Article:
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Thomas Künneth
Thomas Künneth

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Java on Android — less sugar, more fun

Android 14 contains partial support for Java 17. For example, you can use the new language features sealed classes and multiline string literals. A couple of API additions have also been ported, like String.stripIndent() and String.formatted(). Android 15 will be getting even more Java 17 API (i.e. class library) goodness. For example, the first developer preview included package java.util.random. And with DP2, good old java.util.Collections gets the new method void shuffle(List<?>, RandomGenerator) (class RandomGenerator is part of that package). While this certainly is good news, adoption of newer Java classes and methods in Android apps has traditionally been slow. Why is that?

Changes to the Android class library are bound to the API level. If we want to use package java.util.random we need to make sure that our app is running on a device with at least API level 35 because otherwise users would experience crashes. But adding version branches bloats the app code, thus makes it harder to maintain. Consider this: what happens if we increase targetSdk version? At some point, the branches become useless, so we should likely remove them. Also, adding version branches begs the question what to do if the Android version is not new enough. That's why a lot of platform features can be used through ...Compat libraries. They invoke the platform code if the API level of the device running the app is high enough and provide alternative implementations for lower platform versions. So, should we look for a JavaStandardLibraryCompat?

(API) Desugaring

While Android inherits a lot from Java, it does not have a Java Virtual Machine (JVM). Early Android versions used a runtime environment called Dalvik, which was replaced by the Android Runtime (ART) in Android 5 (by the way, ART was available as an experimental feature in Android 4.4). The input for both is a file format called Dalvik Executable (DEX). During builds, DEX files are created from Java class files by converting JVM instructions to similar Dalvik and ART instructions.

When Java receives new language features, this may or may not affect the JVM instruction set. For example, multiline string literals (Java 13 to 15) are just syntactic sugar. They can be handled entirely by the Java compiler. In the end it will be one String regardless of its representation in the source code. However, lambda expressions (which were introduced in Java 8) use invokedynamic. This instruction was added in Java 7. To support Java class files that contain it (i.e. being able to execute code that uses the instruction), the Android toolchain needed to be updated accordingly (by producing DEX instructions that implement the mechanics of invokedynamic). Letting the toolchain do the conversion has one very important benefit: it is independent from API levels. The d8 tool can produce DEX code that will run on any Android version.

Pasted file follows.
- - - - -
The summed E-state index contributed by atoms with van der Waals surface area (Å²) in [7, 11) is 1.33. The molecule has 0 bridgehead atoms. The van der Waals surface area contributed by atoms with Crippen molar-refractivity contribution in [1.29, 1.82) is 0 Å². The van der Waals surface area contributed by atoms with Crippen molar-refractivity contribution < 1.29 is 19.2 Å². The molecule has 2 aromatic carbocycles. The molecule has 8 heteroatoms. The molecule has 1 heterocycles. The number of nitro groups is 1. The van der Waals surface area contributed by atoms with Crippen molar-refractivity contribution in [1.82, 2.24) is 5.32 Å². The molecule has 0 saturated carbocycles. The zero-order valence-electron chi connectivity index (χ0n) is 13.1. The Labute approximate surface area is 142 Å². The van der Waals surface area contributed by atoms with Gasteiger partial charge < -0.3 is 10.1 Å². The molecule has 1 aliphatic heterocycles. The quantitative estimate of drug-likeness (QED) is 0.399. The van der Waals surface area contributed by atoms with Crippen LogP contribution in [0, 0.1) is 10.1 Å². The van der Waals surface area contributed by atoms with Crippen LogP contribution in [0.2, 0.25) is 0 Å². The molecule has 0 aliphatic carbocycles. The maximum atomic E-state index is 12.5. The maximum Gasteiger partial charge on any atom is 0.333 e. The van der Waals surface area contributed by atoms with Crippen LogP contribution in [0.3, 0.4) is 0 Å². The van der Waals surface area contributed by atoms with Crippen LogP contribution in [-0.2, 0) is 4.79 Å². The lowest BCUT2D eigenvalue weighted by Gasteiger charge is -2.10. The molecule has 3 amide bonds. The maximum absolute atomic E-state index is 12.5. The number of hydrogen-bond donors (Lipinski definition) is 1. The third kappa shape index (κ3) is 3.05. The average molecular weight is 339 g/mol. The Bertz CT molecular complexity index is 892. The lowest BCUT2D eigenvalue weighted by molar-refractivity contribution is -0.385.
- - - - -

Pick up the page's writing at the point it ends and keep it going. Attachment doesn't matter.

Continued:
Wouldn't it be cool to get something similar for class library enhancements? Well, we already can. Not to much surprise, adding this was just the natural next step after providing modern Java language features to Android. When the Android Gradle Plugin 3.0 was released back in October 2017, we got lambda expressions, method references, type annotations, default and static interface methods, repeating annotations, and try with resources (a Java 7 feature) for all API levels. But no Java 8 APIs. A subset of them became available with AGP 4.0 in April 2020. Finally, AGP 7.4 (January 2023) adds support for a selection of Java 11 APIs.


To enable API desugaring, please set isCoreLibraryDesugaringEnabled to true and add a coreLibraryDesugaring dependency to your app module build.gradle or build.gradle.kts file. The library comes in three flavors. Click on the links to see which packages are supported.

Here's an example:

plugins {

android {
  defaultConfig {
    // Required when setting minSdkVersion to 20 or lower
    multiDexEnabled = true
  compileOptions {
    isCoreLibraryDesugaringEnabled = true
    sourceCompatibility = JavaVersion.VERSION_17
    targetCompatibility = JavaVersion.VERSION_17
  kotlinOptions {
    jvmTarget = "17"

dependencies {
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What if

Setting API desugaring up is just a matter of minutes but allows you to use modern APIs in your Android app. However, you don't get all recent classes and packages. If you want to use java.util.random, you will be back to API level checking for now.

ART became a Project Mainline module in Android 12. This allows Google to update the Android Runtime through Google Play. If the Java Class Library was part of this Mainline module, the library could be refreshed independently from the Android framework. Apps would see the new version while the rest of the operating system uses the version it was shipped with.

There certainly are a few consequences: an app would still need to check the library version. Given ART is a crucial module I believe it would be ok the rely on a minimum version and ask the user to update ART if needed. But what is the library version? On the JVM you could invoke System.getProperty("java.specification.version") and would receive, for example 17. If you do this on Android, you will see 0.9 instead. This is documented here.

Certainly, there are reasons why Google may have decided not to follow this part. For example, size: undoubtedly, the Java Standard Library is a huge component. I still like the idea because adding another build time dependency affects the build time. Also, bugs in the library can be fixed through an OTA update.

What do you think? Please share your thoughts in the comments.

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